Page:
Message from President Corrigan
is a strong sense of place in the articles you will read in
this issue of SFSU Magazine. A Russian boy living in Latvia
grows up to thrill the world with his dance mastery. A painter turns
his eye toward the detail of everyday surroundings and city streets,
recreating them with a photo-like precision that unveils new truths,
new perceptions. A writer who brought New Orleans to vivid life chronicling
fictional vampires' romps through the city discovers a new geographic
inspiration. An ambitious student sets his sights on Everest …
an alumna recalls the pain and discovers small pleasures in mementos
from an internment camp … another alumnus takes us to places and
times we can barely imagine, through the magic of scripts and films.
I hope you will read these stories and enjoy them as I have. Most important,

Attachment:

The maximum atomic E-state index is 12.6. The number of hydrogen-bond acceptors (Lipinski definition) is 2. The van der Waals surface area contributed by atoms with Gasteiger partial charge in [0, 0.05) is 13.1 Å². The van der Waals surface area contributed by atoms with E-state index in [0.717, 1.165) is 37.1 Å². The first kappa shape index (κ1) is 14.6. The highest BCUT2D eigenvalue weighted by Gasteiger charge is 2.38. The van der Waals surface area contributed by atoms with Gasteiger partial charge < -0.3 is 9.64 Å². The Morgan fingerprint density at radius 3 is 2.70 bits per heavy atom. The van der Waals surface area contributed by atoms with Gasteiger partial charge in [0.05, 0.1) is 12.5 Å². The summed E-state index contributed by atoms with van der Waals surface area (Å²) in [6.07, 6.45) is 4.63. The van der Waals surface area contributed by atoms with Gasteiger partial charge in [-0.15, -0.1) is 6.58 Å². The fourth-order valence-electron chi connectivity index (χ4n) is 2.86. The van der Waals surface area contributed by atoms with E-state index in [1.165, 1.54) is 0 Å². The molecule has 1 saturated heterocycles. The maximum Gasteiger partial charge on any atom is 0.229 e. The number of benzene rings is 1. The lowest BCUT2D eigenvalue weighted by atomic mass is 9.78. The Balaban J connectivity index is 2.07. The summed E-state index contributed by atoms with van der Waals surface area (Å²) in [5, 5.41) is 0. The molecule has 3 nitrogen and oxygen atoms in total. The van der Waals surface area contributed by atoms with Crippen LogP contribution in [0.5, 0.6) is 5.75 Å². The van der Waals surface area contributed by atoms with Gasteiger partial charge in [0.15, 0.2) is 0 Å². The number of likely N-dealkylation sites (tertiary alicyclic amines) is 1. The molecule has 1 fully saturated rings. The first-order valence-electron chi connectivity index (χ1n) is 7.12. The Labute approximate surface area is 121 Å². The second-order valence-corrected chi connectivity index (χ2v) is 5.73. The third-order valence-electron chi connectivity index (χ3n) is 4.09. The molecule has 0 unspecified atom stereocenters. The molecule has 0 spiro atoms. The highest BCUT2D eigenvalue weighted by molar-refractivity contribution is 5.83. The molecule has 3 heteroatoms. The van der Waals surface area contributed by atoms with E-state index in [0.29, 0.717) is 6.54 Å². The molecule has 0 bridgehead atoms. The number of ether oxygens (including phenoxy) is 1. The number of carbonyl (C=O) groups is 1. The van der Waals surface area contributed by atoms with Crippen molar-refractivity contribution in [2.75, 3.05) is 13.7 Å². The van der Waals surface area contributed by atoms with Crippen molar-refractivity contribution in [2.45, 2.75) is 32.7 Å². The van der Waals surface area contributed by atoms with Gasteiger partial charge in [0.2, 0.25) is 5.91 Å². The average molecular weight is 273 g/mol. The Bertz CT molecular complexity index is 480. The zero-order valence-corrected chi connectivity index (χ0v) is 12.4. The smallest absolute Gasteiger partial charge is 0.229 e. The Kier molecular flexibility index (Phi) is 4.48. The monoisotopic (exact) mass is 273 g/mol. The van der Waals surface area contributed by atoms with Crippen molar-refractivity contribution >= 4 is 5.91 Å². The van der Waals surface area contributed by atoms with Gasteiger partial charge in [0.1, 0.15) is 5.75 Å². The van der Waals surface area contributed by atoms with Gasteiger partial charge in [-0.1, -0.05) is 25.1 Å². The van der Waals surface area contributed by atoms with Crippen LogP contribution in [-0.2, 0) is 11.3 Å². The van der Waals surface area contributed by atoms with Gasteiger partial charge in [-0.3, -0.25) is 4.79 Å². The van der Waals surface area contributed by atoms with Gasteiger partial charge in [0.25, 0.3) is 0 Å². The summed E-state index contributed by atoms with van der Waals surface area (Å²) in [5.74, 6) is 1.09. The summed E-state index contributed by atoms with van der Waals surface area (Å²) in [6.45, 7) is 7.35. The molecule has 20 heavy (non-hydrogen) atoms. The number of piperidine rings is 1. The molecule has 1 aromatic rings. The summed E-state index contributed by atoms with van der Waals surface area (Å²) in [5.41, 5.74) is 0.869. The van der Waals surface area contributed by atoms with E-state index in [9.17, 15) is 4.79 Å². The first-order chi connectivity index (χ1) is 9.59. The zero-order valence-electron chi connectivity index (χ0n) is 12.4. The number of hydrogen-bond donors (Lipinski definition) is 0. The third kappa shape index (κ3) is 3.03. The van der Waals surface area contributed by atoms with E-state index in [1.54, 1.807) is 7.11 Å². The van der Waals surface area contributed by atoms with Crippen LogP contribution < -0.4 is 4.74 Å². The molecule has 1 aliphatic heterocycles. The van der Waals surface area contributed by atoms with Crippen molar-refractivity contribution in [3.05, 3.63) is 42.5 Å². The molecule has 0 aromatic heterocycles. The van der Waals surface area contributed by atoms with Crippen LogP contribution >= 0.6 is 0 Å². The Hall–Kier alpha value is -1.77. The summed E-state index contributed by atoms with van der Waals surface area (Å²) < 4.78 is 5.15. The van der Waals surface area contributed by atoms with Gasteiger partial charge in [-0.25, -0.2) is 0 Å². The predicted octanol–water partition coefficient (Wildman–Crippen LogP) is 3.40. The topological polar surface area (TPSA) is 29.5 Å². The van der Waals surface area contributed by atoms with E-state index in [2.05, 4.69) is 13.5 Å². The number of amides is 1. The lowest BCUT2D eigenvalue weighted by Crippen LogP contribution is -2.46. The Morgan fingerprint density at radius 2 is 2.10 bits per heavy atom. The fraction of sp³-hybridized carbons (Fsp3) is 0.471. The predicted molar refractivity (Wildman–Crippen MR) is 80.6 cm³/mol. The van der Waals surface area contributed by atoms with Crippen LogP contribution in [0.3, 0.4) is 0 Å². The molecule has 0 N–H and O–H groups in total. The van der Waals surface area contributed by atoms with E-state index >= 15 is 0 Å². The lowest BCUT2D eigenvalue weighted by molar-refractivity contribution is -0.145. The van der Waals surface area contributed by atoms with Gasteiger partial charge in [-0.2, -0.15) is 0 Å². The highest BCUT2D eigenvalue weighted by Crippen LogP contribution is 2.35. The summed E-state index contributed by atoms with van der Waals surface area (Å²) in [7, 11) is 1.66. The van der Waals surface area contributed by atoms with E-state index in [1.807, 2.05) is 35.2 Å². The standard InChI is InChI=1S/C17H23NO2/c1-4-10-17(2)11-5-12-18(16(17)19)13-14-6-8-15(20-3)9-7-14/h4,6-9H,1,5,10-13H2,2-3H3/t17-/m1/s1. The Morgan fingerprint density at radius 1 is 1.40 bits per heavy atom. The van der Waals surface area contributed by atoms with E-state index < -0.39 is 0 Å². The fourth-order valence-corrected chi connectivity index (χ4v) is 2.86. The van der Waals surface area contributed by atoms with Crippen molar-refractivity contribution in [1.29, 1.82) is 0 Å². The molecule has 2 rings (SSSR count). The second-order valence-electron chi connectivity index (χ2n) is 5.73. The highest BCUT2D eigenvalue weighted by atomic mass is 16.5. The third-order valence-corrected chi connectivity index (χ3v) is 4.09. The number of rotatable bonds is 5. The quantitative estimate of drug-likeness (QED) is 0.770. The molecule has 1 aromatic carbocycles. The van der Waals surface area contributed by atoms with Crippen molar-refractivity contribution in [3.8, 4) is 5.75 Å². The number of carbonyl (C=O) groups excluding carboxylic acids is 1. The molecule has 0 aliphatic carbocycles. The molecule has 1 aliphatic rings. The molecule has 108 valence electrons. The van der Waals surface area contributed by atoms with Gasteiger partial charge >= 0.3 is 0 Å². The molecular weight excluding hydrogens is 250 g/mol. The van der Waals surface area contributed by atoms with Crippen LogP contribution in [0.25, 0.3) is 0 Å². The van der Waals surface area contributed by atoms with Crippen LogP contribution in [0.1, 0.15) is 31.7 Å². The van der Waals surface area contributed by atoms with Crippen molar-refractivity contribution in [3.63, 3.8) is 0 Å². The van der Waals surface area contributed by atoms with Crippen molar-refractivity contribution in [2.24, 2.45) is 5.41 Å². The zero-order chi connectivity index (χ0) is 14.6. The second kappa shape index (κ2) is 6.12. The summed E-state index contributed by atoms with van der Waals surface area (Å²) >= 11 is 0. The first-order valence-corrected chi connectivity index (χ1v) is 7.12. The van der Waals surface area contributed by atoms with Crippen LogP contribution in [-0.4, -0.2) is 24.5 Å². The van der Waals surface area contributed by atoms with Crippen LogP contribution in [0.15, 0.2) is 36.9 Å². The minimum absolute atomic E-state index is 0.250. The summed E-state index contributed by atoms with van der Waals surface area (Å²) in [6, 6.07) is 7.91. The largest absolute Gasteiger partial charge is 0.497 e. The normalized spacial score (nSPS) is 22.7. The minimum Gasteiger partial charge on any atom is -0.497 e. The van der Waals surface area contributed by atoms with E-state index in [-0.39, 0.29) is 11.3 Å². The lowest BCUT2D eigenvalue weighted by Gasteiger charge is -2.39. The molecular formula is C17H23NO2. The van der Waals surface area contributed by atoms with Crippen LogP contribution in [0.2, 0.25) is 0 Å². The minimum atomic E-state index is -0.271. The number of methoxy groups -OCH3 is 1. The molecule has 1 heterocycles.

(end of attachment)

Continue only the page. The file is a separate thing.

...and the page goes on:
I hope you will appreciate as I do the one place they have in common
-- this remarkable city where these individuals have taught, learned
This year, I have gained new perspective on the city of San Francisco
from my vantage point as board chair of the city's Chamber of Commerce.
This is a pivotal year for business and civic leadership -- marked by
the centennial of the earthquake and fire that nearly destroyed San
Francisco in 1906 and by recognition that the city's unique character
and strength helped it rise from the ashes.
San Francisco has been reborn into such a tremendous beauty that we
often overlook just how brilliant the city is. A little known fact:
America's favorite city is one of America's smartest cities.
More than 45 percent of San Francisco's residents hold a bachelor's
degree or higher. Even more remarkable -- about one in every seven San
Franciscans with a higher education has attended or graduated from San
Francisco State University. That represents an enormous contribution
to the arts, our schools, civic life and business -- to name just a
few sectors where SF State alumni are making a difference.
It is a source of great pride to be reminded that SF State plays an
enormous part in the city's success and to know that the tradition continues.
On May 27 we once again contributed more than 7,000 new graduates into
the educated and skilled work force, each in his or her own way, working
for the city, working for California.
Robert A. Corrigan